Taken by my sister-in-law. This will never be used on a book as my author photo but for those who know me, it's spot on!

Friday, July 1, 2016

ANOTHER GEM FROM UFP’s CITIES OF THE STRAITS SERIES




Urban Farmhouse Press’s Cities of the Straits Series is producing some of the best chapbooks out there, both in terms of aesthetics and quality of work. Before I talk about this work, let me take a minute to comment on the hold-in-your-hands book itself. It’s beautiful. Tight binding, along with an attractive simplicity makes this series compete with anyone for quality and design. When asked about this, UFP Founder and Editor-in-Chief D.A. Lockhart says: “I wanted to up our game on them. Looking at City Lights’ series and trying to create a good literary line like that.” Mission accomplished.

And now to the words…

SMACK IN THE MIDDLE OF SPOTLIT OBVIOUS by Laurie Smith (Urban Farmhouse Press, 2016)


Along with the likes of Ken Pobo’s Booking Rooms in the Kuiper Belt (part of UFP's Crossroads Poetry Series, and reviewed already on this blog), Laurie Smith adds to a growing reputation for quality poetry in UFP’s lineup. From the dust jacket, this collection “brings us through the wonder and the questionable in our everyday lives” and connects “on a profoundly personal level”.  Case in point, my favourite of the lot, Breakfast with Dad, wherein Smith’s subtle humour and needle-sharp style reveal the profound in something as everyday as having breakfast with her father. With the clarity and simplicity of a written recipe, Smith cleverly separates the parts from the whole into five pieces: 1) how to butter toast, 2) cereal, 3) poached eggs, 4) Quaker, 5) coffee

 5) coffee
he told me I made better coffee than my sister
that was to me a great source of pride
but how could you screw up a teaspoon of instant hills bros or
maxwell house, pour in boiling water from the kettle

no sugar, enough milk to make it the colour of an acorn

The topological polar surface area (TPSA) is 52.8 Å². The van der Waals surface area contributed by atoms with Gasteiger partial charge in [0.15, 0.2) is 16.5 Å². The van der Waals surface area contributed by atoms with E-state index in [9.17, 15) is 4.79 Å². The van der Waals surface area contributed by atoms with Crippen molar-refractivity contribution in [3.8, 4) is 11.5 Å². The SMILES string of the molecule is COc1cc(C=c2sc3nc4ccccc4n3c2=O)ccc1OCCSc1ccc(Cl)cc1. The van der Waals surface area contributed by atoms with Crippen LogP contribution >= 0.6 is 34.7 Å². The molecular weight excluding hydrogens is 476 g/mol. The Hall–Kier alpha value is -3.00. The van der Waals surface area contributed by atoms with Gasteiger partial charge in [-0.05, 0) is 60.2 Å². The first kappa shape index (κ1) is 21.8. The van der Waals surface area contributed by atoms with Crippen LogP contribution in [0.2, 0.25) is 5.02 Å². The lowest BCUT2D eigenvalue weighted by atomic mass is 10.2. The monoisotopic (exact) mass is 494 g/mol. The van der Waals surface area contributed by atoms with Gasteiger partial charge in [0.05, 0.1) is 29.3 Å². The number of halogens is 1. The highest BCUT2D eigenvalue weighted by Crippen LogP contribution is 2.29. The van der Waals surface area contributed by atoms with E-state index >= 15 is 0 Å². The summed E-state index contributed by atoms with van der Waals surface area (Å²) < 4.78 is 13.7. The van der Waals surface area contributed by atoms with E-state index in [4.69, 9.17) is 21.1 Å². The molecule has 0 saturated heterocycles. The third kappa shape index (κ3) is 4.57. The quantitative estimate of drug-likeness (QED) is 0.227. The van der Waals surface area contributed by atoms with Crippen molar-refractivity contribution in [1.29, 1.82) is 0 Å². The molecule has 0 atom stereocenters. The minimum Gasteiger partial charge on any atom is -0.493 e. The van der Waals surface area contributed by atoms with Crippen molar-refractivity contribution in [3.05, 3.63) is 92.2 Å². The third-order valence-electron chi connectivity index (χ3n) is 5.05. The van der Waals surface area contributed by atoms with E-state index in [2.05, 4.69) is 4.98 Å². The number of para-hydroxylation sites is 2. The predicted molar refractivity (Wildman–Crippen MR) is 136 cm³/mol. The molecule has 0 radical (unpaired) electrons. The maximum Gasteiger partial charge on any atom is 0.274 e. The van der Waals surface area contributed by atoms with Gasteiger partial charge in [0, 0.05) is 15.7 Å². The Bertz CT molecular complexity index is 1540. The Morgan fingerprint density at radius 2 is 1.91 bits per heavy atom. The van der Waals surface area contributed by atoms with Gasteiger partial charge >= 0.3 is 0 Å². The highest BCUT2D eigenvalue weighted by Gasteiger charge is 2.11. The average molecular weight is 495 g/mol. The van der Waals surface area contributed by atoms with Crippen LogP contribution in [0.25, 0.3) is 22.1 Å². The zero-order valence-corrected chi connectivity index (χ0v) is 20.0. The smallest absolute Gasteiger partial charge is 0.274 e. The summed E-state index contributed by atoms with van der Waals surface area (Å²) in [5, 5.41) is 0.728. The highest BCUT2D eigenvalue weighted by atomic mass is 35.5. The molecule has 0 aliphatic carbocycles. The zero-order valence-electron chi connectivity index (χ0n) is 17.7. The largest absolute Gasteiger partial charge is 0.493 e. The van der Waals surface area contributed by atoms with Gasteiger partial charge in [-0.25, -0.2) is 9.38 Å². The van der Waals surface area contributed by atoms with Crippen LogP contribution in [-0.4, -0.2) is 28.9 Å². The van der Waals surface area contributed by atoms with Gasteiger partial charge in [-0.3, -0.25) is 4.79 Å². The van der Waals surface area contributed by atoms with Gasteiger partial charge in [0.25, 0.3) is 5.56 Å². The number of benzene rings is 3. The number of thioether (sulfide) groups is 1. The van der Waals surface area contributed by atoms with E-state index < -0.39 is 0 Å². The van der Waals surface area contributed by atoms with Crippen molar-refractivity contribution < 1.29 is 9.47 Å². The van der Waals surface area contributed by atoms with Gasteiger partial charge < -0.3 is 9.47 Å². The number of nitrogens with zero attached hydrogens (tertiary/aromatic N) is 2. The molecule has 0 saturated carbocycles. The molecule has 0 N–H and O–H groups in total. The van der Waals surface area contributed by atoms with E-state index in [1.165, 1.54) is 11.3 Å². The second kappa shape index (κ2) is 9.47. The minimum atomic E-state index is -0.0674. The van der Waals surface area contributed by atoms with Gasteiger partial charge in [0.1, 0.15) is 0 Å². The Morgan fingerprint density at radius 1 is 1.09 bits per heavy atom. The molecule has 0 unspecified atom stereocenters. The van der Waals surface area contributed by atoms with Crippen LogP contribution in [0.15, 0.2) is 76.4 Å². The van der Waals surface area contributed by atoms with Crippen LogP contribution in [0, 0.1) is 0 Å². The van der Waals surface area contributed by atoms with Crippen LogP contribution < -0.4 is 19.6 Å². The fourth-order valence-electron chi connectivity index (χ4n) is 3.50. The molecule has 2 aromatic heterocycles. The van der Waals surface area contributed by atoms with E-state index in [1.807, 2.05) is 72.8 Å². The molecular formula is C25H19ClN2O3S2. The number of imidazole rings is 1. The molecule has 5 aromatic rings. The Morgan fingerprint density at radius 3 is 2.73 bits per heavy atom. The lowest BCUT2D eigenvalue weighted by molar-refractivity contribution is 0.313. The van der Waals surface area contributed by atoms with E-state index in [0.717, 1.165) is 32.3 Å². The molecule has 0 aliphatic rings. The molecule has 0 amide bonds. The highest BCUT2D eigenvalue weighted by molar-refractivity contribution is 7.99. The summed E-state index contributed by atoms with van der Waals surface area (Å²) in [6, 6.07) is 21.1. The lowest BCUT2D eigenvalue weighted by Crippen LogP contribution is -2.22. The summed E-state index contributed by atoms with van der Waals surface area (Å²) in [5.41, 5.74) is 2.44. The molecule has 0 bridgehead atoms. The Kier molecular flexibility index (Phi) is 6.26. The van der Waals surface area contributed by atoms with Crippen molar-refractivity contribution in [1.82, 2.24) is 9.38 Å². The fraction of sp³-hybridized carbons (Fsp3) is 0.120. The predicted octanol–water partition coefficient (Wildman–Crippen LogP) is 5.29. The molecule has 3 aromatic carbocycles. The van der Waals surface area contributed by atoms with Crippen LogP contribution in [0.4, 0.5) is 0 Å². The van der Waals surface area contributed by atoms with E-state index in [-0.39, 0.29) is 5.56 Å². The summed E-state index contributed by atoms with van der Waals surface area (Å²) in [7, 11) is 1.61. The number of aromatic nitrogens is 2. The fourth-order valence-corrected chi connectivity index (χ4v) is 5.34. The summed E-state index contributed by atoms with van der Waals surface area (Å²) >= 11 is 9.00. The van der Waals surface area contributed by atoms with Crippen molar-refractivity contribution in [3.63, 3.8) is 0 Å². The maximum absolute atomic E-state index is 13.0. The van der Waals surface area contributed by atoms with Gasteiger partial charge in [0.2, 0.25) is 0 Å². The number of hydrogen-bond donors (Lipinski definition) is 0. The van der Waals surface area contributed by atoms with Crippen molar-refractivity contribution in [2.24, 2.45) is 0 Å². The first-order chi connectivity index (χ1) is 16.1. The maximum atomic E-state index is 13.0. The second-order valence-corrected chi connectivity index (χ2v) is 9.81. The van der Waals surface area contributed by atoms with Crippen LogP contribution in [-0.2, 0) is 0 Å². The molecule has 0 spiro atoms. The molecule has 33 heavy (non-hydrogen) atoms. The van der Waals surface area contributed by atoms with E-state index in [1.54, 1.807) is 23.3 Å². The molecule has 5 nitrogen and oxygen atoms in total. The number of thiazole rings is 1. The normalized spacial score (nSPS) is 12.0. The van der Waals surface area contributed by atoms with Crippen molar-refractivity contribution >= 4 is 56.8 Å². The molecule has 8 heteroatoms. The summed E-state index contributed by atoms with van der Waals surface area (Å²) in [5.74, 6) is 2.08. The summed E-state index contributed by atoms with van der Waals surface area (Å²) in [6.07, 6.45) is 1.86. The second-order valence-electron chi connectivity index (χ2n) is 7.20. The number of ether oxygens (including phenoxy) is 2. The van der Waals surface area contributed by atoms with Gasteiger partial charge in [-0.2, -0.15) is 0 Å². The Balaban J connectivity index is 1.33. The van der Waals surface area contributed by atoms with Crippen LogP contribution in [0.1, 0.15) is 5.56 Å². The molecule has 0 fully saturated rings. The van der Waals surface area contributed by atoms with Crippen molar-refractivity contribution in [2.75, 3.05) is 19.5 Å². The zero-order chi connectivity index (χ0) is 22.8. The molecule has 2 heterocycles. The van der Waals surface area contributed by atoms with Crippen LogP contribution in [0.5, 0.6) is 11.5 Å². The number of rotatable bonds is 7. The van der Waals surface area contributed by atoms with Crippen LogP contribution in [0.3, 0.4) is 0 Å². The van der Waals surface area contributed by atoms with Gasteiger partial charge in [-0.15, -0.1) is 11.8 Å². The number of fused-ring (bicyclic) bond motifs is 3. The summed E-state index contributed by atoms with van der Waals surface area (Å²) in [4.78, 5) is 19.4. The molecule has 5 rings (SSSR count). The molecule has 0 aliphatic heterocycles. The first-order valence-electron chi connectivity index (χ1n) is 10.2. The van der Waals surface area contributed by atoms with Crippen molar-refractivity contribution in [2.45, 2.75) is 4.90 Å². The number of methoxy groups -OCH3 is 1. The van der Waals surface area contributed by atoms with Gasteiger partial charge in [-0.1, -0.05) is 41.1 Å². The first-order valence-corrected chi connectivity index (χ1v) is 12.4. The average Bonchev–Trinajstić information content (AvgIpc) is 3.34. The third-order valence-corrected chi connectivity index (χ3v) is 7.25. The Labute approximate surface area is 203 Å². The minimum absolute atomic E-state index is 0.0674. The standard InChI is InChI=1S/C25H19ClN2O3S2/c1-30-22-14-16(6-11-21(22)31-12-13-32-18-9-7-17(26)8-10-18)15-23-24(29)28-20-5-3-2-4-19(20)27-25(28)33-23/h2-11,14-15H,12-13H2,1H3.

in a mug that says World's Best Dad?


Indeed, this is what this collection is: parts that make a whole; the breaking down of the complicatedness of life and simplifying it for us to understand and enjoy. Smith’s work is perfect for summers on the lake, on a couch, a lawnchair, in sun or shade, wherever and whenever you need to cut away from the hustle and bustle of our everyday lives and figure out why, despite it, it’s just so good to be smack in the middle of it all.

To order your copy, check out Urban Farmouse Press online HERE




Monday, May 2, 2016

The Moon is Real coming soon...

No publication date yet, but The Moon is Real is coming this summer. Word from my publisher, Urban Farmhouse Press, is that it'll be here sometime around mid-June / early July. I'm starting to organize readings in Saint John, Moncton, Windsor, and Mississauga so far. I should be getting a cover preview soon enough so I'm excited for that. The photo being used is a beautiful shot of Saint John by my friend Lee Thompson, whose short story I reviewed on this blog a short while back. So here we go again, book #5, and my first since 2010. It's an exciting time.

Tuesday, March 15, 2016

BOOKING ROOMS IN THE KUIPER BELT by Kenneth Pobo


With so many companies fighting to be the first to offer space tourism, American poet Kenneth Pobo takes you there and beyond and back again in his whacky-wonderful collection BOOKING ROOMS IN THE KUIPER BELT (Urban Farmhouse Press). And all from a window seat with spectacular views.

Not only does Pobo create a believable journey, but offers laugh-out-loud humour as in-flight entertainment. From "WHITMAN IN McDONALDS" to Ginsberg in Heaven, there are many memorable poems you'll read out loud to your friends. My favourite, "JOSEPH", offers Pobo's take on being the stepfather to Jesus, and the unenviable task of living in the shadow of God:

                                                    Maybe he didn't mind
                                                    working behind the scenes,
                                                    watching his son
                                                    grow up to look
                                                    nothing like him,
                                                    a kid who said,
                                                    "I'm the King of Heaven,
                                                    dad. Thanks for everything."